Musk's The Boring Company to expand Vegas Loop to 18 new stations
The Boring Company, Elon Musk's project to build underground highways to alleviate traffic congestion, received approval Wednesday to expand its "Vegas Loop," an underground tunnel system beneath Las Vegas that shuttles passengers via Tesla vehicles.
The expansion, approved by Clark County, Nevada commissioners, will expand the network by 25 miles, allowing for 18 new stations that extend the tunnel network out from the Las Vegas Strip corridor.
TechCrunch recently reported on the proposed expansion, which would increase the underground transport system to 65 miles of tunnels underneath Sin City designed to help people reach more casinos, retail zones, the University of Nevada Las Vegas campus and residential areas.
The system was originally planned to feature 29 miles of tunnels with 51 stations. The Vegas Loop's current footprint is about 2.2 miles, and it includes five stops including four around the Las Vegas Convention Center and Resorts World. Westgate and Encore are currently under construction. The company said it just surpassed 1 million total passengers, and that the peak in one day was more than 32,000 passengers.
Expanding the "Vegas Loop" underground transportation system.#ClarkCounty Commissioners just approved new @boringcompany plans for 18 new stations and about 25 miles of tunnels (red on attached map), further extending the Vegas Loop out from the Las #Vegas Strip corridor. pic.twitter.com/MTnVtZmGOx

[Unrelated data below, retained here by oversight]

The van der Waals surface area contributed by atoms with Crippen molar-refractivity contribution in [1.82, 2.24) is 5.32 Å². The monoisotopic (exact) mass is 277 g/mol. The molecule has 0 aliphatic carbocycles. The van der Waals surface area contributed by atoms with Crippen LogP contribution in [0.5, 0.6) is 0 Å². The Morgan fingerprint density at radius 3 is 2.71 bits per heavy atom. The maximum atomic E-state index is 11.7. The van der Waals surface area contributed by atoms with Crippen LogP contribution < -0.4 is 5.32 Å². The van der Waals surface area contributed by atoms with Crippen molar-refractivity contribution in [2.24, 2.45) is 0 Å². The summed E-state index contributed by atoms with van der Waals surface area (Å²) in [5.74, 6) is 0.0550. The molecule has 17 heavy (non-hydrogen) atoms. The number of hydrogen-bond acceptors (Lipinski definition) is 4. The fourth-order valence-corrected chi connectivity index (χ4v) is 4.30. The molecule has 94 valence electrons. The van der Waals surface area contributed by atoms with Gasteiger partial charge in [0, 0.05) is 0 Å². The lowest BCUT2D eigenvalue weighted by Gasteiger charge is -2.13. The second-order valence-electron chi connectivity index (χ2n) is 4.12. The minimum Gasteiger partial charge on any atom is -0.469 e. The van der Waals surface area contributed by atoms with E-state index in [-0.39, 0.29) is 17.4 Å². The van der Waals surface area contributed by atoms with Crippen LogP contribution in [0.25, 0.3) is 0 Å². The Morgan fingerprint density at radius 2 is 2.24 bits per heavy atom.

— Clark County Nevada (@ClarkCountyNV) May 3, 2023
The commission approved the updated plan in a 6-1 vote after TBC attorney Stephanie Allen confirmed that the company, not the taxpayer, would fund the project entirely. Last year, TBC raised $675 million to scale Loop projects such as this one.
Commissioner Marilyn Kirkpatrick was the only one to vote against, citing concerns that the long-term transit system plan doesn't take into account employees of resorts and casinos who have to travel into the city for work.
"I would hope there are long-term conversations on what that looks like so we can ensure that people can access it; not just the tourists," said Kirkpatrick. "Because we have an equal amount of workers that have to go on this trip and it's getting harder and harder for them to get there. I have received a lot of calls from my district on how long it takes to get there because of construction."
Allen responded saying TBC had plans to expand into residential areas to the north, west and east of the strip.
Kirkpatrick also expressed concerns for the amount of infrastructure being built around the airport, and wanted to ensure that TBC was working in approval with the Federal Aviation Commission.
Some of the newly planned stations will be placed on Las Vegas Boulevard near the airport, as well as in Chinatown, at UNLV, Town Square Las Vegas and Harmon Square. A sample trip between the airport and the Las Vegas Convention Center, a 4.9-mile journey, could take five minutes and cost $10, according to Allen.
Around the same time TBC last raised funds, Musk tweeted that the company would still attempt to use the tunnels for the largely theoretical hyperloop technology, the idea that a transport system could zoom passengers and cargo in pods through low-pressure tubes at speeds of over 600 miles per hour. While the company said it would begin "full-scale" hyperloop testing last year, there has been no indication that TBC has moved forward with this technology, nor will it be implemented in the Vegas Loop.